* Apple Wireless Keyboard & Mac OS
    * Apple Cinema HD Display (23" flat panel)
    * Five USB ports
    * Two FireWire 400 ports
    * Two FireWire 800 ports

    Price: £2,411.99

    A price difference of nealry £1,000. There's reasons I'm going looking between the 2 different spec's on 2 different machines, but not sure if i'm looking at it in the right way.

    The 1st reason is that I alot of storage space. Photo's/ films/ music & other stuff. But I'm not sure what would be better. I know that the iMac has a FW800 port on the back & i could use a FW800 HDD & daisy chain them as I add storage. But, with my experience on my dad's iMac, it seems to take longer to load a large library, granted he does have some 30,000 songs on there but I'm thinking with the MacPro I can add 3 additinal HDD as & when needed, starting off with the HDD's I already have then as higher TB HDD's become available I can add them as I need them. This way, loading times should be better with the bigger bandwidth with internal drives???

    The second reason is upgradability. On the MacPro, I have the option to upgrade to 32Gb (8x4Gb) RAM/ The graphics card(s)/ optical drive(s) and the processor if I need to? I can also upgrade monitors if need be or add another monitor?

    The only thing is, is it worth the extra £1,00. All I use it for is video editing, add music, converting video/ audio formats, photo editing, a bit of Web Design & daily task's such as web browsing/ email and documentation? I know I will be more than happy with the iMac but my problem is also that the iMac use's laptop parts from what I can tell so it worries me a little as I do prefer desktop machines more than laptops to do most of the things I need to do, or are the iMacs configured to act like a desktop & not a laptop?

    Any advice, hints or tips are much needed. I'm not buying straight away, but trying to be clever & not wanting to make a choice without my research only to regret it later down the road.


  13. Spievy macrumors regular

    Dec 24, 2002
    I am probably going to get flack for this but..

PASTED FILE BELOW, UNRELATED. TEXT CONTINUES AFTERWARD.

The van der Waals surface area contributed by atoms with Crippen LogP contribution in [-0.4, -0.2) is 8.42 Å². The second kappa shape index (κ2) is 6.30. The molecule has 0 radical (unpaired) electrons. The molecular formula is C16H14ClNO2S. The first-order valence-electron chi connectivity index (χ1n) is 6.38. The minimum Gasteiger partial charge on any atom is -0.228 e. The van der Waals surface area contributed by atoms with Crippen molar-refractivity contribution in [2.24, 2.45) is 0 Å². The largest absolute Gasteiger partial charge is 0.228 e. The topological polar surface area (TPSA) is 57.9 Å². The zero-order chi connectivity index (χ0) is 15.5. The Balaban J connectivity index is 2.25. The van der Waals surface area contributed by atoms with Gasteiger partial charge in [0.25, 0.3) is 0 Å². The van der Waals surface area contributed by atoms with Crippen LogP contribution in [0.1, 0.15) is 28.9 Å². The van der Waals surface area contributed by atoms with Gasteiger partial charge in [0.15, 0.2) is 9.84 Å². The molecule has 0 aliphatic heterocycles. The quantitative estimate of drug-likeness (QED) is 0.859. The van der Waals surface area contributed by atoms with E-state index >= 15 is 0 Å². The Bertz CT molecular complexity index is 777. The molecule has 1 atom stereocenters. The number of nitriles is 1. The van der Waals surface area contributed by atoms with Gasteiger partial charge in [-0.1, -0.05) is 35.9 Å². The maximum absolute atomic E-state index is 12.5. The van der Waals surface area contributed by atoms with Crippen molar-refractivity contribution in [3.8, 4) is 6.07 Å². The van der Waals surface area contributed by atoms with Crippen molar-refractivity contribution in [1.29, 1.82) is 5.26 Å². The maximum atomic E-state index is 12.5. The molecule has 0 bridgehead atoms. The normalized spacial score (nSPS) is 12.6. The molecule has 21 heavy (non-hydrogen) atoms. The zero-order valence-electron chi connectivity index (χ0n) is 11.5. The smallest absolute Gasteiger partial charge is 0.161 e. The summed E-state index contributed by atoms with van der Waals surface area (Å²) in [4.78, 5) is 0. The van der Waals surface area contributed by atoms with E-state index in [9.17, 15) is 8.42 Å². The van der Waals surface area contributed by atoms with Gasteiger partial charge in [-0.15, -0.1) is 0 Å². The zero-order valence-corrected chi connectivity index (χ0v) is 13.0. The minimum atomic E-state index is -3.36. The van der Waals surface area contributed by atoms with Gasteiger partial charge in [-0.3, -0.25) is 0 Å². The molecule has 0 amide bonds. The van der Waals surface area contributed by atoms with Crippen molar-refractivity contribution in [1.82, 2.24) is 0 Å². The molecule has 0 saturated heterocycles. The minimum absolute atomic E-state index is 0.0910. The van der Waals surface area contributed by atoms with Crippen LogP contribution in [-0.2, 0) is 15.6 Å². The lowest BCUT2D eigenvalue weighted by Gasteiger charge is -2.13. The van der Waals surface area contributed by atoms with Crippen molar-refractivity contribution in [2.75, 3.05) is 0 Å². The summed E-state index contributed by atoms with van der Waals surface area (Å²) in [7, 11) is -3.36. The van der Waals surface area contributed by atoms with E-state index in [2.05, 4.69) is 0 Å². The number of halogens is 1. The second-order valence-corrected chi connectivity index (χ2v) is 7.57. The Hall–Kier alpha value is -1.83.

Why have you not considered a Mac Mini.

    1: You probably already have a monitor (from your PC)
    2: 2.0GHZ c2d is $799 us (cheaper refurbished)
    3. Load it with RAM (non-apple) an get an external FireWire 1TB HD
    4: when you and you girlfriend get a house use the Mac Mini as the media center instead of an Apple TV (much more possibilities w/macmini)
    5: get a imac or mac pro when you use your mac mini as your media center.
    6: this mac mini set up will be around $1000 US

    The bad news is the video card. But you are looking at smaller exposure (cash) upfront and you would be thinking of the future.:)
  14. czachorski macrumors 6502a


    Sep 24, 2007
    Smili, I was in exactly the same boat as you 5 years ago when I switched, and I went with the PowerMac then, not the iMac. The iMac in 2002 just did not measure up to the dual processor expandability of the PowerMac and the price difference was not bad. I just upgraded last fall, and went with the iMac. A lot has changed in 5 years. The price difference has grown, and the iMac capabilities have grown. The iMac handles full HD video editing with no problems - performing all the rendering in real time. It is fast and the only thing I can ever see upgrading is more HD space, which I plan to do externally with the FW800.

    Additionally, the Mac Pro is more expensive than you are representing with the up-front costs. Upgrades for the Mac Pro for things like RAM and the internal HDs are a lot more expensive. Add in a graphics card cost if 3-4 years, plus the initial difference in cost of £1,000, and my bet is that if you got an iMac now and another brand new one in 4 years, it would be less costly than an Mac Pro now with upgrades. Not to mention, the re-sale value of the iMac in 4 years. A £1,400 iMac a 4 years old will probably still sell for £200 - £400.

    If it is about cost, I believe that the total cost of ownership is actually not that different, if not actually cheaper on the iMac.